Helen B. Marrow is Assistant Professor of Sociology at Tufts University, with affiliations in American Studies, Latino Studies, Latin American Studies and the Center for the Study of Race and Democracy. Helen’s research interests include immigration, race and ethnicity, social class, health,and inequality and social policy. She is the author of New Destination Dreaming: Immigration, Race, and Legal Status in the Rural American South and has published in journals including the American Sociological Review, Ethnic and Racial Studies, and Perspectives on Politics. Today we discuss her tripartite methodological design for studying immigrant/native relations as well as her experience conducting collaborative, interdisciplinary research. For more information, visit the project website.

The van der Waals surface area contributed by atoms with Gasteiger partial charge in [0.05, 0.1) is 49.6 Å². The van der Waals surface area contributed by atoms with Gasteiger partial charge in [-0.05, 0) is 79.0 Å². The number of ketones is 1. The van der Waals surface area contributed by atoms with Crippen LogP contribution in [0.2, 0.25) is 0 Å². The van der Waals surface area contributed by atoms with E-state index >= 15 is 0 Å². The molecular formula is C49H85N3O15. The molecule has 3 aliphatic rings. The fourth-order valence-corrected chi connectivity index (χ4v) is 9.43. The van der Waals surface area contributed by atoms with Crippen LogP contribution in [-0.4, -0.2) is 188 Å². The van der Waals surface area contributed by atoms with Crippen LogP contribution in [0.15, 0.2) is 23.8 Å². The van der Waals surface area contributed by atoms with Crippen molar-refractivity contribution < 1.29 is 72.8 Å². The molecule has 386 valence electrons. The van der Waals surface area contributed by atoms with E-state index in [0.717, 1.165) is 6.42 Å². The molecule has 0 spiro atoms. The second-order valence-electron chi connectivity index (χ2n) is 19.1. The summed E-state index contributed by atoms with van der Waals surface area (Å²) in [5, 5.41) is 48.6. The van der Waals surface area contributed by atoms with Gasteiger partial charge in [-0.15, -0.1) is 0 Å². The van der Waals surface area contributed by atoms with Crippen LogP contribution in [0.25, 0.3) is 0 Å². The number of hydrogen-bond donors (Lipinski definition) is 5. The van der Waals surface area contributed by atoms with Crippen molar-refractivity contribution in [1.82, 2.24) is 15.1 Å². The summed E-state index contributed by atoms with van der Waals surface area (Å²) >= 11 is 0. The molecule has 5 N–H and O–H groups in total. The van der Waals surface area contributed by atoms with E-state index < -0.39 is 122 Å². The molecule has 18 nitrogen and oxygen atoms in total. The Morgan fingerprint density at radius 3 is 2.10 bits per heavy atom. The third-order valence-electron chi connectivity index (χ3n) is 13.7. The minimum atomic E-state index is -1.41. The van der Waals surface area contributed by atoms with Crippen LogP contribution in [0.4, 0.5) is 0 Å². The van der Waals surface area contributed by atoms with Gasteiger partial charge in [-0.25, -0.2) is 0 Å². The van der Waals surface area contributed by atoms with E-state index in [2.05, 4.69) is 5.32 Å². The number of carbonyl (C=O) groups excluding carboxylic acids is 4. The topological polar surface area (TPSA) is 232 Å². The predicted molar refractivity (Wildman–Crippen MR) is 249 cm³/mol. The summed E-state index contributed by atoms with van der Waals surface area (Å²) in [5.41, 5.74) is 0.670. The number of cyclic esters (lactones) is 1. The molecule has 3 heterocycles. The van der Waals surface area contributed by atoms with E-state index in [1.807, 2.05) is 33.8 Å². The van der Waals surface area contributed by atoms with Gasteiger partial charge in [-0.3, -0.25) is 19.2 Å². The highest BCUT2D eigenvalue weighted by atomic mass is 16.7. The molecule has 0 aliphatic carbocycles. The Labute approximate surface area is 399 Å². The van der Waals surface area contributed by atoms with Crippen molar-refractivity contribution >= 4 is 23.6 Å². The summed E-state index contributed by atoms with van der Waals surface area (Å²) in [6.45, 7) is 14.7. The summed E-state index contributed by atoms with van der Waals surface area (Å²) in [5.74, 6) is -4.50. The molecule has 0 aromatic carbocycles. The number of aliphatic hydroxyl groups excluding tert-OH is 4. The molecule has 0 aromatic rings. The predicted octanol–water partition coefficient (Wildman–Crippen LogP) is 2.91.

“One of the things we have learned, and we have incorporated into our survey and interview data, is that a lot of the fierce debates about whether more contact between groups reduces prejudice and produces positive outcomes or whether it leads to greater feelings of threat and more negative outcomes, has to do with the fact that the different disciplines are operationalizing and measuring contact differently. Psychologists think about contact as direct, face-to-face contact. But often in sociology and political science, we are thinking about contact at a broader and more macro level.”
– Helen B. Marrow –